In 2012, the Department of Political Science and Law and the Department of Philosophy merged to form the Department of Politics, Philosophy, and Law.
The program in political science provides many educational opportunities for the undergraduate student, with particular strengths in comparative politics, international relations, and legal studies. A unique feature of the department is the internship program, which permits students to earn academic credit while directly experiencing government, politics, public administration and law.
The program in philosophy offers its majors and minors a variety of courses in traditional areas of philosophical inquiry while providing a broad range of general education courses and courses bearing on other disciplines. Philosophy and political science have collaborated in various ways for some time, in particular with cross-listed courses contributing to each other’s programs.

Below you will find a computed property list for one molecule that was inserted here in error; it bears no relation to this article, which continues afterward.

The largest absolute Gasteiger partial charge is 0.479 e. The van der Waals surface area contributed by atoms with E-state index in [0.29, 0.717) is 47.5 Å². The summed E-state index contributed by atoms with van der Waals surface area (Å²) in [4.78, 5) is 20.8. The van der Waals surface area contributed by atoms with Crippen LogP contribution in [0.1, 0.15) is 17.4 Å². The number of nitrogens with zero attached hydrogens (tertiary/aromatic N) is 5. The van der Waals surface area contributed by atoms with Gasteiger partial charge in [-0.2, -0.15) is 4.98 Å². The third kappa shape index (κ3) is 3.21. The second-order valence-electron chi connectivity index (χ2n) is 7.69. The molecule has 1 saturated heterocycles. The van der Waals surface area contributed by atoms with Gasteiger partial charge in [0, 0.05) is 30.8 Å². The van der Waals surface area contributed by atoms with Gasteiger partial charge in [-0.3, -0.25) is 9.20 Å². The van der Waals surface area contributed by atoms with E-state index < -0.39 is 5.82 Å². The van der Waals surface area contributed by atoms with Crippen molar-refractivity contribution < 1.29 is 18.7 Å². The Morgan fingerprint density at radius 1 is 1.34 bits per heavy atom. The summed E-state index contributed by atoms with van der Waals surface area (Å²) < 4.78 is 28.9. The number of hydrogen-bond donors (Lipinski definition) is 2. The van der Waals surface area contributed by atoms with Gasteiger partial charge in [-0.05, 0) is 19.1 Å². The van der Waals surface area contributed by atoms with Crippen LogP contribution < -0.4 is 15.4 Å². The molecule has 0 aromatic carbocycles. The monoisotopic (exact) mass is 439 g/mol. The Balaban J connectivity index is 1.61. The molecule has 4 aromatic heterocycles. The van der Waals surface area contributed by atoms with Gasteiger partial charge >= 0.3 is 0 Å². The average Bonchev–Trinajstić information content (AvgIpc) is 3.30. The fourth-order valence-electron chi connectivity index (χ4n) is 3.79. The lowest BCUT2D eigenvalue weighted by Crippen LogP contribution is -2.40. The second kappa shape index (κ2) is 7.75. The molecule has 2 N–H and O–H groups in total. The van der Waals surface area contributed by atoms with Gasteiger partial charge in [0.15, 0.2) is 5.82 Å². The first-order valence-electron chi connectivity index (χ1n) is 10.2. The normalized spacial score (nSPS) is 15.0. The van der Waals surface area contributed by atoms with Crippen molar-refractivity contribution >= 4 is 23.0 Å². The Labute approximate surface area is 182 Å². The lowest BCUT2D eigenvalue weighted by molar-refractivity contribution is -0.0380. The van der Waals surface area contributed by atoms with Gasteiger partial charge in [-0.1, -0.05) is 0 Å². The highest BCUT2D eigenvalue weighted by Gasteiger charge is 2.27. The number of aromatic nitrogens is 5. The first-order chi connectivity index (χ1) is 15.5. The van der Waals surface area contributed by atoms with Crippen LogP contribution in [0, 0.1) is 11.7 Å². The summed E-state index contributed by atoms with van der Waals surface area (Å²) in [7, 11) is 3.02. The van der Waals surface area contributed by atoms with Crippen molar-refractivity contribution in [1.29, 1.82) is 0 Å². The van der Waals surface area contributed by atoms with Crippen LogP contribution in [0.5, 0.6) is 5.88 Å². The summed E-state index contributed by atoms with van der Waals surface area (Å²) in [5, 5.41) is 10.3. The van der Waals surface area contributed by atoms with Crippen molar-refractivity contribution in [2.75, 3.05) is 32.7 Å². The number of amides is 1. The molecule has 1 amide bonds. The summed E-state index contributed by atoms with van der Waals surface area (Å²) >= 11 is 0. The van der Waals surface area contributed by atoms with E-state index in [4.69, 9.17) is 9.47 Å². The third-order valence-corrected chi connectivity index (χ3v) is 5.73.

The merging of the two departments provides a unique opportunity for our faculty and for our students. While philosophy is the rational investigation of truths about reality knowledge and values essential to understanding the place of human beings in the world and the nature of the good life, political science is the systematic study of political systems, behaviors, and processes, as well as the systems of thought
which underlie political structures.
Both political science and law, and philosophy include within their scope the study of logic and scientific method, as well as the investigation of ethical and political values. Thus they often provide reflective insight for other fields of study.
In the future, the department’s intent is to more fully integrate the two academic programs in order to take full advantage of the possibilities for creative course offerings which will benefit students’ intellectual grow